Verizon has teamed with Ericsson, Qualcomm and Federated Wireless to announce what it claims is the first use of CBRS band 48 spectrum in an LTE Advanced carrier aggregation demonstration.
The CBRS band comprises 150 MHz of 3.5 GHz shared spectrum that historically has primarily been used by the U.S. government for radar systems. The FCC has authorized shared use of the airwaves with small cells, and Verizon and its partners demonstrated LTE with carrier aggregation on the band to carry wireless traffic.
Federated Wireless provided its Spectrum Access System “to dynamically prioritize traffic” within the FCC’s spectrum-sharing framework, the companies said. The demonstration was held in an Ericsson lab in Plano, Texas, and used 2x20 MHz LTE carriers and employed a 256 QAM modulation on the downlink.
“The use of CBRS spectrum greatly advances our work in emerging spectrum bands,” said Nicola Palmer, Verizon’s wireless chief network officer, in a press release. “As industry leaders we work tirelessly to provide the best mobile experience available – that includes always innovating through new technologies and software platforms to better serve our customers.”
Federated Wireless, one of the founding members of the CBRS Alliance, has been involved in dozens of trials, progressing from technology trials to operational, and it still expects to see certification from the FCC for its 3.5 GHz CBRS (Citizens Broadband Radio Service) product before the end of this year.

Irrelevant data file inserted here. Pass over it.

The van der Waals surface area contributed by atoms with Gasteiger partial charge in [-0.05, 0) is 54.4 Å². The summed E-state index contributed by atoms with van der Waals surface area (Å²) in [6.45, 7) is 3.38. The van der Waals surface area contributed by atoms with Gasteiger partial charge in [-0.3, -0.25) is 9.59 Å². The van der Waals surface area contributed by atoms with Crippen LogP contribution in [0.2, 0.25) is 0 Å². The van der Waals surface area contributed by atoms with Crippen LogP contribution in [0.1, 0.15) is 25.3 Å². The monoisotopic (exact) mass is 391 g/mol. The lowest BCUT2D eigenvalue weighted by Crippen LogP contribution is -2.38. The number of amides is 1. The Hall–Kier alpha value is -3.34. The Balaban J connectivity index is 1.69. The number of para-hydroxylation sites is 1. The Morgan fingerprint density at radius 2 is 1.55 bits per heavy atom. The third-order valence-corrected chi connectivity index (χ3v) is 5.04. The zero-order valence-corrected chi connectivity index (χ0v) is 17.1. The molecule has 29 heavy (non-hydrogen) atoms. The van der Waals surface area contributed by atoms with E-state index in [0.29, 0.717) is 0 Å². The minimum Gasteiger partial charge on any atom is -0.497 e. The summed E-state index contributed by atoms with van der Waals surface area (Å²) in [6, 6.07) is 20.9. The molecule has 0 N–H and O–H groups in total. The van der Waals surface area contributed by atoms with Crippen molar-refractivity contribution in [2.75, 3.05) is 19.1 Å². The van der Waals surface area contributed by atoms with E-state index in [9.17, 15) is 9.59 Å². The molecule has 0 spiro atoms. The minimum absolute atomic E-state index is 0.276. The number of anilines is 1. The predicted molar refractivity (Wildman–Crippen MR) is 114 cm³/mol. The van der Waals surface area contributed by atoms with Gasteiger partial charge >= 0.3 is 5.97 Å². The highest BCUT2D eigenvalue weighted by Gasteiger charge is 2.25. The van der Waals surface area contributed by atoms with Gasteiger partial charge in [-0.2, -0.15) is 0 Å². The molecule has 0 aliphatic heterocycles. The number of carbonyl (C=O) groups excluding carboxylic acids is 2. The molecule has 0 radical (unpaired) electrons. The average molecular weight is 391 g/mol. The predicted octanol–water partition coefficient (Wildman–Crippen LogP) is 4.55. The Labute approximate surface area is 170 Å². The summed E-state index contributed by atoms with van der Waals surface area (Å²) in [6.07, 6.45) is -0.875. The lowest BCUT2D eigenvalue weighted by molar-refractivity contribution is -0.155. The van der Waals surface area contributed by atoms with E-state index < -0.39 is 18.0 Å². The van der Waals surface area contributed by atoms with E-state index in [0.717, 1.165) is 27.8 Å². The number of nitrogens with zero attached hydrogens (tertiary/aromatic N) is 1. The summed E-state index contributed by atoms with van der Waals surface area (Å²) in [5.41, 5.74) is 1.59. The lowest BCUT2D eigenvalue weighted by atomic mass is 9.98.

In February, Federated Wireless announced that its spectrum controller was granted conditional certification from the FCC, a significant step that signaled to operators that they could begin trials with the Federated Wireless solution.
Last year, Federated Wireless and Alphabet’s Access team reached a major milestone in demonstrating interoperability between their Spectrum Access System (SAS). Federated Wireless is also working on providing sensors for the Environmental Sensing Capability (ESC) that will be required as part of the whole three-pronged sharing system that the FCC created.
U.S. carriers and their partners consider 3.5 GHz spectrum as a core band for 5G deployment around the world; they warn that the U.S. will miss a huge opportunity if it doesn’t create a structure aligned with global 5G requirements. Some industry insiders say the CBRS band could be roughly 10 times more efficient than regular licensed spectrum.